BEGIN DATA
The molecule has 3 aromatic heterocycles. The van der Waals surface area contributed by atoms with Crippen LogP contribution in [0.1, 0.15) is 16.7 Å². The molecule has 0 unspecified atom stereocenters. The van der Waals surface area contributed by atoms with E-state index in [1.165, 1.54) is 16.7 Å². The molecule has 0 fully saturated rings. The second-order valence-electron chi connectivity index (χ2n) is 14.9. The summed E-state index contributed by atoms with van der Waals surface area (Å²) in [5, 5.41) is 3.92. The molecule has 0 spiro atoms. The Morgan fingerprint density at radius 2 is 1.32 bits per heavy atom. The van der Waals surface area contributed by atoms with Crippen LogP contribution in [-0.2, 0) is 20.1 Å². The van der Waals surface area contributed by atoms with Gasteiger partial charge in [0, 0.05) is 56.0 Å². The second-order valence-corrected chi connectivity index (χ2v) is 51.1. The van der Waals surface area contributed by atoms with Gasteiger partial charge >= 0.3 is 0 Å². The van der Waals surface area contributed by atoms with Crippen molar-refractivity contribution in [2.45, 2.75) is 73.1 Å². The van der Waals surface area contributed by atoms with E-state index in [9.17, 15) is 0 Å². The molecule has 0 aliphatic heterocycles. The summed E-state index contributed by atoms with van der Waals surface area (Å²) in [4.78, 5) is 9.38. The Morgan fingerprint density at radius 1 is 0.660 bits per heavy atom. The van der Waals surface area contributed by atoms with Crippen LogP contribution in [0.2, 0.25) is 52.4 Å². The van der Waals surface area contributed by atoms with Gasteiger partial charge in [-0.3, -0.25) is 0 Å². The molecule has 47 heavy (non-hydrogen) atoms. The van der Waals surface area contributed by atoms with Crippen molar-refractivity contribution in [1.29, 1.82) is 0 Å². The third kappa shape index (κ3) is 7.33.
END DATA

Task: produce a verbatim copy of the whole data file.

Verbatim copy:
The molecule has 3 aromatic heterocycles. The van der Waals surface area contributed by atoms with Crippen LogP contribution in [0.1, 0.15) is 16.7 Å². The molecule has 0 unspecified atom stereocenters. The van der Waals surface area contributed by atoms with E-state index in [1.165, 1.54) is 16.7 Å². The molecule has 0 fully saturated rings. The second-order valence-electron chi connectivity index (χ2n) is 14.9. The summed E-state index contributed by atoms with van der Waals surface area (Å²) in [5, 5.41) is 3.92. The molecule has 0 spiro atoms. The Morgan fingerprint density at radius 2 is 1.32 bits per heavy atom. The van der Waals surface area contributed by atoms with Crippen LogP contribution in [-0.2, 0) is 20.1 Å². The van der Waals surface area contributed by atoms with Gasteiger partial charge in [0, 0.05) is 56.0 Å². The second-order valence-corrected chi connectivity index (χ2v) is 51.1. The van der Waals surface area contributed by atoms with Gasteiger partial charge >= 0.3 is 0 Å². The van der Waals surface area contributed by atoms with Crippen molar-refractivity contribution in [2.45, 2.75) is 73.1 Å². The van der Waals surface area contributed by atoms with E-state index in [9.17, 15) is 0 Å². The molecule has 0 aliphatic heterocycles. The summed E-state index contributed by atoms with van der Waals surface area (Å²) in [4.78, 5) is 9.38. The Morgan fingerprint density at radius 1 is 0.660 bits per heavy atom. The van der Waals surface area contributed by atoms with Crippen LogP contribution in [0.2, 0.25) is 52.4 Å². The van der Waals surface area contributed by atoms with Gasteiger partial charge in [-0.3, -0.25) is 0 Å². The molecule has 47 heavy (non-hydrogen) atoms. The van der Waals surface area contributed by atoms with Crippen molar-refractivity contribution in [1.29, 1.82) is 0 Å². The third kappa shape index (κ3) is 7.33.